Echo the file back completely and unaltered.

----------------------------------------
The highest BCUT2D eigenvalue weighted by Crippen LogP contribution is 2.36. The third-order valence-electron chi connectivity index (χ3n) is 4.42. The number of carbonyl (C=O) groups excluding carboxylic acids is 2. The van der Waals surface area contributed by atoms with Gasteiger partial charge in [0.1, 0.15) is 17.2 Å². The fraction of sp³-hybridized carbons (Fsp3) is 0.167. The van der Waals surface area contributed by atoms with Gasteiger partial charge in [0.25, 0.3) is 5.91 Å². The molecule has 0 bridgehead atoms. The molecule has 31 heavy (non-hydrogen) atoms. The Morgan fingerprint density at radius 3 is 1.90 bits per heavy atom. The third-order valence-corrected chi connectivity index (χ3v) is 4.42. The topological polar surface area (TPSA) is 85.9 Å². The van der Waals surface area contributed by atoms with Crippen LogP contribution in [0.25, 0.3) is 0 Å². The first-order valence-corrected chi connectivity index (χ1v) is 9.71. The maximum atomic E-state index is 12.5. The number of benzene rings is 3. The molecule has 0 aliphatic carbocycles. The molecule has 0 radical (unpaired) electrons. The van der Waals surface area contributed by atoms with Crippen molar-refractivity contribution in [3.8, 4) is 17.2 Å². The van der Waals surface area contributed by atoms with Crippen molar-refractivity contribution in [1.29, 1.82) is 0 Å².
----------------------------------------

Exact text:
The highest BCUT2D eigenvalue weighted by Crippen LogP contribution is 2.36. The third-order valence-electron chi connectivity index (χ3n) is 4.42. The number of carbonyl (C=O) groups excluding carboxylic acids is 2. The van der Waals surface area contributed by atoms with Gasteiger partial charge in [0.1, 0.15) is 17.2 Å². The fraction of sp³-hybridized carbons (Fsp3) is 0.167. The van der Waals surface area contributed by atoms with Gasteiger partial charge in [0.25, 0.3) is 5.91 Å². The molecule has 0 bridgehead atoms. The molecule has 31 heavy (non-hydrogen) atoms. The Morgan fingerprint density at radius 3 is 1.90 bits per heavy atom. The third-order valence-corrected chi connectivity index (χ3v) is 4.42. The topological polar surface area (TPSA) is 85.9 Å². The van der Waals surface area contributed by atoms with Crippen LogP contribution in [0.25, 0.3) is 0 Å². The first-order valence-corrected chi connectivity index (χ1v) is 9.71. The maximum atomic E-state index is 12.5. The number of benzene rings is 3. The molecule has 0 aliphatic carbocycles. The molecule has 0 radical (unpaired) electrons. The van der Waals surface area contributed by atoms with Crippen molar-refractivity contribution in [3.8, 4) is 17.2 Å². The van der Waals surface area contributed by atoms with Crippen molar-refractivity contribution in [1.29, 1.82) is 0 Å².